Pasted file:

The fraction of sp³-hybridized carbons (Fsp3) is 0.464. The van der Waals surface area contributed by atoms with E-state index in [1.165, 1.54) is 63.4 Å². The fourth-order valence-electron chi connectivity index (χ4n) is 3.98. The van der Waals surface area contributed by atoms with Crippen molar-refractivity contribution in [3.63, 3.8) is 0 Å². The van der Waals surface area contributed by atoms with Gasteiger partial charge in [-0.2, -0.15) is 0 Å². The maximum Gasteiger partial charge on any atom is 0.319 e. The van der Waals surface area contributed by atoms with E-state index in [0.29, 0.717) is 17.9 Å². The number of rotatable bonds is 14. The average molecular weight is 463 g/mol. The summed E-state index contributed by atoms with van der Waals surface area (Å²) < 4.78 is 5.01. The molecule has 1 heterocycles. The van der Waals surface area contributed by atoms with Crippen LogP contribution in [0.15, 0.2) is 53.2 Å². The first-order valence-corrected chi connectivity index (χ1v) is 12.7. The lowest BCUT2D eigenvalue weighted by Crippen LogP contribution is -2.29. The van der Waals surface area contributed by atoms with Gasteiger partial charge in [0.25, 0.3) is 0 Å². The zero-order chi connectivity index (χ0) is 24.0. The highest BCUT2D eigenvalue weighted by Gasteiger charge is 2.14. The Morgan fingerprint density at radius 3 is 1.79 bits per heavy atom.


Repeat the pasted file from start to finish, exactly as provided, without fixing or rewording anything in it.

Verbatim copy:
The fraction of sp³-hybridized carbons (Fsp3) is 0.464. The van der Waals surface area contributed by atoms with E-state index in [1.165, 1.54) is 63.4 Å². The fourth-order valence-electron chi connectivity index (χ4n) is 3.98. The van der Waals surface area contributed by atoms with Crippen molar-refractivity contribution in [3.63, 3.8) is 0 Å². The van der Waals surface area contributed by atoms with Gasteiger partial charge in [-0.2, -0.15) is 0 Å². The maximum Gasteiger partial charge on any atom is 0.319 e. The van der Waals surface area contributed by atoms with E-state index in [0.29, 0.717) is 17.9 Å². The number of rotatable bonds is 14. The average molecular weight is 463 g/mol. The summed E-state index contributed by atoms with van der Waals surface area (Å²) < 4.78 is 5.01. The molecule has 1 heterocycles. The van der Waals surface area contributed by atoms with Crippen LogP contribution in [0.15, 0.2) is 53.2 Å². The first-order valence-corrected chi connectivity index (χ1v) is 12.7. The lowest BCUT2D eigenvalue weighted by Crippen LogP contribution is -2.29. The van der Waals surface area contributed by atoms with Gasteiger partial charge in [0.25, 0.3) is 0 Å². The zero-order chi connectivity index (χ0) is 24.0. The highest BCUT2D eigenvalue weighted by Gasteiger charge is 2.14. The Morgan fingerprint density at radius 3 is 1.79 bits per heavy atom.